This brings me to the here and now; Valentine’s Day, and also my 9 year anniversary with my favourite human. And I am exhausted from fighting and lack of sleep. Yesterday was particularly bad for me, being the morning after the third day in a row of having too much to drink. My anxiety was high going into it, and was so much worse yesterday after using what I know is the absolute worst coping mechanism for me. My boyfriend was trying to tell me that I would be sorry for drinking, that I know it heightens my anxiety, that I have that choice. And I was telling him that I know this, but just felt so desperate in those moments that self-sabotage was easier than logic. He’s very logical. I am very emotional. And a vicious cycle of our own began, each wanting to be heard and understood and feeling that the other isn’t listening or understanding. Communication is challenging with anxiety, because I often fall short of truly capturing what I am feeling and thinking, and I don’t think I can ever convey what it’s like to be a prisoner of my own thoughts. Today we talked more rationally, as we always do, and laid the argument to rest. I definitely can be my own worst enemy in thought and action, and struggling through the bad days to get to the good ones sometimes seems inevitable. For me there are more good days than bad, despite the pandemic and our current state of lockdown; it was the quarantine, the crippling state of not being able to walk out the front door, that got me good. There is a lesson in patience and perspective in this that I am working through as well, for myself and for others.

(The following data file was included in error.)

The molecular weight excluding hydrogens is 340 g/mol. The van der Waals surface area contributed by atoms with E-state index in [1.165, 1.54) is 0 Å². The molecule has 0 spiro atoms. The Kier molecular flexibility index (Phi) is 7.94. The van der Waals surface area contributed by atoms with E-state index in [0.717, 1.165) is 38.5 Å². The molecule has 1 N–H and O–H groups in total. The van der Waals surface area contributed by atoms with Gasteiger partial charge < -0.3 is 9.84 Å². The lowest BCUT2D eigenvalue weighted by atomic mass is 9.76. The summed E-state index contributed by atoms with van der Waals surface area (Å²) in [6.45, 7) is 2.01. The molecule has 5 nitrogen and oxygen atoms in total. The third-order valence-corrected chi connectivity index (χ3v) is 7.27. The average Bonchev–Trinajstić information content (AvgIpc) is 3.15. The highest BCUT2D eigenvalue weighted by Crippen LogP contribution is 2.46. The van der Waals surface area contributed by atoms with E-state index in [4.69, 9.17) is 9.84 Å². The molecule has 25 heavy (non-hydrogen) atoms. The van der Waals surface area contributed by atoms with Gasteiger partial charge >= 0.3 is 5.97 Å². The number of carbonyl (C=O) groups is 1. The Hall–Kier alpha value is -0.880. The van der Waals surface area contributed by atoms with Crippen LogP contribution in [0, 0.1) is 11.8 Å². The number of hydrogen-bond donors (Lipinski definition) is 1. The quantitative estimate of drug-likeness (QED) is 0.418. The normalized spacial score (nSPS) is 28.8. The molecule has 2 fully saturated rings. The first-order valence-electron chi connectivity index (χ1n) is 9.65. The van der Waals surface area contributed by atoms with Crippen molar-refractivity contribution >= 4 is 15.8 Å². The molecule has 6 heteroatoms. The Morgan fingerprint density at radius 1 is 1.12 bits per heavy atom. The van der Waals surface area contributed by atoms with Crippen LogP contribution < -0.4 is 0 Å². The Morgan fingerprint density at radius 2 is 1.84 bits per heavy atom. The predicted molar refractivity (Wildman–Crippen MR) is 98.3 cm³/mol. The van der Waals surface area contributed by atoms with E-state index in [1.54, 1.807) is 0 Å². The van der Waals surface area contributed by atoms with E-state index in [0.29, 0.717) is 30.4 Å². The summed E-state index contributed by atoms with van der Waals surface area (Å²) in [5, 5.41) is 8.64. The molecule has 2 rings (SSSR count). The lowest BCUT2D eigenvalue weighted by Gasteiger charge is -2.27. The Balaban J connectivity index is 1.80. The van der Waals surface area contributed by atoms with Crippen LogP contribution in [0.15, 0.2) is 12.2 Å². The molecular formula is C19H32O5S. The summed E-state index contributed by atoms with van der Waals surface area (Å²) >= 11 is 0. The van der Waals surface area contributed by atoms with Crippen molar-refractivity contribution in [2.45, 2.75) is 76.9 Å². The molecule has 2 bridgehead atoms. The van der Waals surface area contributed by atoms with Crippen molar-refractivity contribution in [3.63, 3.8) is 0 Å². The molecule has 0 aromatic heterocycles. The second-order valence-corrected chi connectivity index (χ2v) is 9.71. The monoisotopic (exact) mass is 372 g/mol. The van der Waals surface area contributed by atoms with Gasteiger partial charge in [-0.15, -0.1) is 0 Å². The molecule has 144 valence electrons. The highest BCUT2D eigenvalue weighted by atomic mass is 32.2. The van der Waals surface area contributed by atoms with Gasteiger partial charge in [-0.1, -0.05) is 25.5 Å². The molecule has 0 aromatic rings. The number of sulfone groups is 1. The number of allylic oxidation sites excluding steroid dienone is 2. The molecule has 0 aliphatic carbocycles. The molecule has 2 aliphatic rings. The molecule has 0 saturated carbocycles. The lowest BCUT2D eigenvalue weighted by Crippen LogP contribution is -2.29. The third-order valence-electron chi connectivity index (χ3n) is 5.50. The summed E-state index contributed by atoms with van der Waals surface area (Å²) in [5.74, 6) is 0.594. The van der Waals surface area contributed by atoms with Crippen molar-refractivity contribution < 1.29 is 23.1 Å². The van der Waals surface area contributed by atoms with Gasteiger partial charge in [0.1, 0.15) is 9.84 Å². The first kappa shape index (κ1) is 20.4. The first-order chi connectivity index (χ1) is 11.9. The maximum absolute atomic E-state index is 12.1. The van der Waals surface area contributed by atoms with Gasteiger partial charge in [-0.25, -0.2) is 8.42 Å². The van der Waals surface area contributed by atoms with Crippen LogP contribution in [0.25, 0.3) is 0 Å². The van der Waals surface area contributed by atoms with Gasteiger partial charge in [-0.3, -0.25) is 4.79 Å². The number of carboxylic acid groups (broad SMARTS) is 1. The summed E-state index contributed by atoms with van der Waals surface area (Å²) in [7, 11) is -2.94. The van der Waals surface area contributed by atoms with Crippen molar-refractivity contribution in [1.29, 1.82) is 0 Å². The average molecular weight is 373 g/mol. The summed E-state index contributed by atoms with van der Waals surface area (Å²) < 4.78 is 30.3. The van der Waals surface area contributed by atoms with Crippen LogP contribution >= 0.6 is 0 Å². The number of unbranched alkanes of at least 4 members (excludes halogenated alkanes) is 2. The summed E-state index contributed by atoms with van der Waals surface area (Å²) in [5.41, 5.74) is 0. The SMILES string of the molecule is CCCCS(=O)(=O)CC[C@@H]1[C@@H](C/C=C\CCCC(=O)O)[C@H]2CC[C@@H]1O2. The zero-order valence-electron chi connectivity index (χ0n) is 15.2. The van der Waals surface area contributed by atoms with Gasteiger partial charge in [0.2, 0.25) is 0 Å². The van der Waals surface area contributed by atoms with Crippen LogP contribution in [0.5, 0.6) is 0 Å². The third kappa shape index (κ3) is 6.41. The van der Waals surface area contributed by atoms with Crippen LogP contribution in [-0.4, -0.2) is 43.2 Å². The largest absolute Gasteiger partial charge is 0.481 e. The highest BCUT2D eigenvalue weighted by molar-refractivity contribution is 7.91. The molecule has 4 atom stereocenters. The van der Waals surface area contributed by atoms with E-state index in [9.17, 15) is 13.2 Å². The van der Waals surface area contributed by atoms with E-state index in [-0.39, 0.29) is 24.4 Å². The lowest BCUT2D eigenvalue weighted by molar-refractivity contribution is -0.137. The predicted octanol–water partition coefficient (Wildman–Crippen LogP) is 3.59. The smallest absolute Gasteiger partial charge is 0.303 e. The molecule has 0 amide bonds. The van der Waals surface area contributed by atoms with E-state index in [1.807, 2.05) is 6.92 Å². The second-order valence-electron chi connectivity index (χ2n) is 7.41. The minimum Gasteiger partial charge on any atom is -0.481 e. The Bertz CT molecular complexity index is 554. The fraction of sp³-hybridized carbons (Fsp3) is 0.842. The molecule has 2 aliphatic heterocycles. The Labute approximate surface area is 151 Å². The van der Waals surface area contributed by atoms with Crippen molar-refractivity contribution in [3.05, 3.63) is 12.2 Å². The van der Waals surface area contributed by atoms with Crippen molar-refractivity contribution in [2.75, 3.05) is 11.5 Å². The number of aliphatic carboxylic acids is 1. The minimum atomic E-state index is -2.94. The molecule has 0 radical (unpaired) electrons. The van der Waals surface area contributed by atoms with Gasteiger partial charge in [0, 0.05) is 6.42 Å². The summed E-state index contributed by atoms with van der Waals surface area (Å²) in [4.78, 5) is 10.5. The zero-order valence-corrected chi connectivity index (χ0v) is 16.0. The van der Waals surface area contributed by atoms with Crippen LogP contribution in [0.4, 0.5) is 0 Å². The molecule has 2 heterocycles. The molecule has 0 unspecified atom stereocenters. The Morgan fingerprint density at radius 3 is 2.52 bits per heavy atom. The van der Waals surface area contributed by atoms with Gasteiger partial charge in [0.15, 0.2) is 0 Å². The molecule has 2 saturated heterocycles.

I write this for several reasons, one of which being that writing is therapeutic practice for me, to help me express my feelings effectively because doing so through a waterfall of tears doesn’t always get the right words across. Also, because I want women with PCOS to know they are not alone in their feelings. Heck, I want all women in this pandemic to know they are not alone in their feelings, and that, even if you don’t have it that bad, it’s ok to feel your feels. It’s actually really important to allow yourself these feelings because healing and happiness are often on the other side of working through the hard emotions that we tend to set aside, especially as women, because we are supposed to have it together always. And while sometimes feeling these feels means there will be wine, perhaps next time reach for a water. Make it fancy with bubbles and fruit and a bougie glass if you like, but know that it’s easier and more effective to find and deal with your feelings with a clear head vs a boozy haze. Your brain, your body, and most likely your relationships will thank you.